Constitutional Court of the Republic of Turkey Anayasa Mahkemesi
Press Release No: Plenary Assembly 13/18
06.06.2018

PRESS RELEASE CONCERNING THE DECISION DISMISSING THE REQUEST FOR ANNULMENT OF CERTAIN PROVISIONS OF ELECTION LAW

The Constitutional Court dismissed the request (case-file no. E.2018/69) for annulment of certain provisions of the Law No. 7102, dated 13 March 2018 (Amending the Election Law and Certain Other Laws) at its meeting dated 31 May 2018. The summary of the reasoning on certain provisions is provided below.

A. Registration of the Voters Living in the Same Building in Different Polling Stations

Provision Requested to Be Annulled

According to the contested provision, the voters living in the same building may be registered in different polling stations, on the condition that their household’s entirety is protected and that they remain within the same electoral district.

Grounds for the Request for Annulment

In the petition, it is maintained that the contested provision eliminates the possibility for the voters who live in the same building and know each other to check the voter lists and causes difficulties in accessing ballot boxes. Therefore, it is in breach of Articles 67 and 79 of the Constitution.

The Court’s Assessment

The expression of “in conformity with the conditions set forth in the law” in formulation of the right to vote and to be elected in Article 67  points out that the exercise of these rights might be subject to certain conditions and regulations. The laws in accordance with Article 67 must also be in conformity with Article 13 of the Constitution, which sets out the legal regime for restricting fundamental rights and freedoms.

The contested provision empowers the authorities with discretion to register voters living in the same building in different polling stations. However, the provision entails two conditions. Although the voters who live in the same building may be registered in different polling stations, the entirety of their households must be protected and these different polling stations must be within the same electoral district.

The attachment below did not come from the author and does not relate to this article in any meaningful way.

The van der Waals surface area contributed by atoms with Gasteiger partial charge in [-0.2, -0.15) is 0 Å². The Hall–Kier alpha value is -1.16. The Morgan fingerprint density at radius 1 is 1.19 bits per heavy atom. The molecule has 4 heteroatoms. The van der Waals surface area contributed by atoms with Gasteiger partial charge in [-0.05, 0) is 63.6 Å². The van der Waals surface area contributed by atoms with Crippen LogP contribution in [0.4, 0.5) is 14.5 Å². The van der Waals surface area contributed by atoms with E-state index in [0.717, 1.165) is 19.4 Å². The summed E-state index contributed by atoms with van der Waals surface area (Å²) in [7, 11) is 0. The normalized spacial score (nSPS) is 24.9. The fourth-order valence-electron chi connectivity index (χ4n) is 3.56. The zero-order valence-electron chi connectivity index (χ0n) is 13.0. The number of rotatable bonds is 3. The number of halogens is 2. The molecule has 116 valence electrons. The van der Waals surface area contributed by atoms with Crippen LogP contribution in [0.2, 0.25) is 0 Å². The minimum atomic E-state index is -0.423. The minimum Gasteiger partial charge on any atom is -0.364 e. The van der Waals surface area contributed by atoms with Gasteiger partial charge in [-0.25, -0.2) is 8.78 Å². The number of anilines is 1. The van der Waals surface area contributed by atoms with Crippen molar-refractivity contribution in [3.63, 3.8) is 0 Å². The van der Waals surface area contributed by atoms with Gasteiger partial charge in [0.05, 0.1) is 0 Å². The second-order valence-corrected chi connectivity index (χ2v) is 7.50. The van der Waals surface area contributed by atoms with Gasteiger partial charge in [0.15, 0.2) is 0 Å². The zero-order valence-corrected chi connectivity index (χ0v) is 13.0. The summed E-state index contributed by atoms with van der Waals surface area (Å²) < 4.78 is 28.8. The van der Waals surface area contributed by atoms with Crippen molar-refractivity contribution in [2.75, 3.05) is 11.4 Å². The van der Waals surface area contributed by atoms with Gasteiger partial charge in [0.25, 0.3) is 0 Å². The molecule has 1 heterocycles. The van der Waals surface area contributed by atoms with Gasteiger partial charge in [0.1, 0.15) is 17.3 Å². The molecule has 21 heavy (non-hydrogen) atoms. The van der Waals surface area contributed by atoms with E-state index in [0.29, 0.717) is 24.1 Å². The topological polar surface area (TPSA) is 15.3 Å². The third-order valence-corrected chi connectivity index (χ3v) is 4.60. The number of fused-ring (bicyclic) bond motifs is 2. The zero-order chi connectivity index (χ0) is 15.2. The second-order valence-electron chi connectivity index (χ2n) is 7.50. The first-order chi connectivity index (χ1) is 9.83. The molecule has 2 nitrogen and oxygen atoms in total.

According to Article 4 of Law no. 298, it is clear that each neighbourhood shall be regarded as one electoral district, and that given that the voters living in the same house will be registered in the same polling station, registration of the voters living in the same building in a different polling station in the same neighbourhood cannot be considered as an arrangement which hinders the right to vote or restricts it to the extent that renders it futile.

Furthermore, it cannot be said that registration of the voters who live in the same building in different polling stations would cause exposure of electoral choices of voters and therefore would adversely affect vote of their own free will. Consequently, the contested provision does not contravene the principle of free election.

Consequently, the Court has dismissed the annulment request as it has found no violation of Articles 13, 67 and 79 of the Constitution.

B. Relocation of the Ballot Boxes for Election Safety

Provision Requested to be Annulled

The contested provision stipulates that in cases where it is considered necessary for election safety and the Governor or the Head of the Provincial Security Directorate makes a request at least a month before the election date, the Supreme Election Board (YSK) shall have discretion to decide on relocating the ballot boxes to the nearest electoral district, merging the electoral districts and making mixed lists of voters–except for elections of neighbourhood head.

Grounds for the Request for Annulment

In the petition, it is maintained that the contested provision grants a wide discretion to the administration which would make it difficult to access the ballot boxes and to audit electoral process is in breach of Articles 7, 13, 67 and 79 of the Constitution.

The Court’s Assessment

As the contested provision grants power to the YSK that may subject a voter to a ballot box that is located in a different and farther place from the default, it is clear that exercise of this power will result in the restriction of the right to vote.

The reason for this restriction is the safety of election.

However, it does not suffice that the restriction on the right to vote pursues a legitimate aim, it must also be proportionate.